The combination of these two companies would face some challenges, particularly when it comes to integrating networks and brands. But even assuming some attrition, the combined subscriber base of nearly 100 million would be comparable to AT&T and Verizon.
The company would also have more than 50 million postpaid subscribers, much closer to Verizon Communications' 95 million and AT&T's 70 million-plus -- though T-Mobile US's tearing up of contracts adds uncertainty to its numbers.
More important, the two companies' combined capital spending in 2013 was $10.858 billion. Pooling efforts would no doubt create considerable synergies, quite possibly closing the spending gap even more with the industry's big dogs.
Deutsche Telekom would demand an all-cash exit. But at a much more solid No. 3 in a growing market, Sprint/T-Mobile would quite possibly enjoy far more favorable access to the capital markets. And SoftBank (OTCPK:SFTBY), which owns 80 percent of Sprint, has reportedly lined up banks to finance a deal. That's a pretty good indication the parties are ready and willing to make a move.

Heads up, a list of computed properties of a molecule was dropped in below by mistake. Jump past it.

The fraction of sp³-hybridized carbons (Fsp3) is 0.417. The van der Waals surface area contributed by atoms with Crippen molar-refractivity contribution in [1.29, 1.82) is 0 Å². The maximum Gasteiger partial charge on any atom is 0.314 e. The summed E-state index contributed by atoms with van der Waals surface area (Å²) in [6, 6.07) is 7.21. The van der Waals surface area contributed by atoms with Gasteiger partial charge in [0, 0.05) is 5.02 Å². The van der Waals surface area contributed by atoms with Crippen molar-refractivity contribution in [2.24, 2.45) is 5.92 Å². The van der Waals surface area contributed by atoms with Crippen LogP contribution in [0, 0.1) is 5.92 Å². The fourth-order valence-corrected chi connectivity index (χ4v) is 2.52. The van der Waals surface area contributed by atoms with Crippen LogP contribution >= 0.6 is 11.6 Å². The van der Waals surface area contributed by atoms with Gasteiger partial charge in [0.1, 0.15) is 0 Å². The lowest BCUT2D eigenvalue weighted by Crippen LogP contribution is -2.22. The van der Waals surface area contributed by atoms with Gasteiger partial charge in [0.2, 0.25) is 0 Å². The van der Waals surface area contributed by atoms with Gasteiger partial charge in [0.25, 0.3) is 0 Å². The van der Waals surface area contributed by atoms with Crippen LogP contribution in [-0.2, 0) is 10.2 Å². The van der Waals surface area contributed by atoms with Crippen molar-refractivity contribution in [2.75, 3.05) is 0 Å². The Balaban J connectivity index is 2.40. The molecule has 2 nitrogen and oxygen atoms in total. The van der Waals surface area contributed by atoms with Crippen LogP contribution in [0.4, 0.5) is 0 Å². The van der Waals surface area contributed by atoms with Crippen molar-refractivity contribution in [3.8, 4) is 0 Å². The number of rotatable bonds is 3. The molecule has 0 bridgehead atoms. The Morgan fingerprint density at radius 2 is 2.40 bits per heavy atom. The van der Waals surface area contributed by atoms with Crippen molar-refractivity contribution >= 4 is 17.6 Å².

But would regulators sign off on the merger? Predictably, the US Dept of Justice and Federal Communications Commission have emerged as major hurdles to doing any deal.
Both agencies have frequently decried the increasing concentration of wireless industry power and profit under AT&T and Verizon Communications. But like their counterparts in Europe, they've bought into conventional wisdom that it must preserve four national competitors as some kind of magic number. And T-Mobile USA's fourth-quarter customer growth has only dug them in further.
Both AT&T and Verizon Communications picked up customers in the fourth quarter. And they did it while cutting debt, boosting profit margins and reducing their defection rates.
Learn more about my favorite telecom names in Top Essential-Services Stocks for 2014.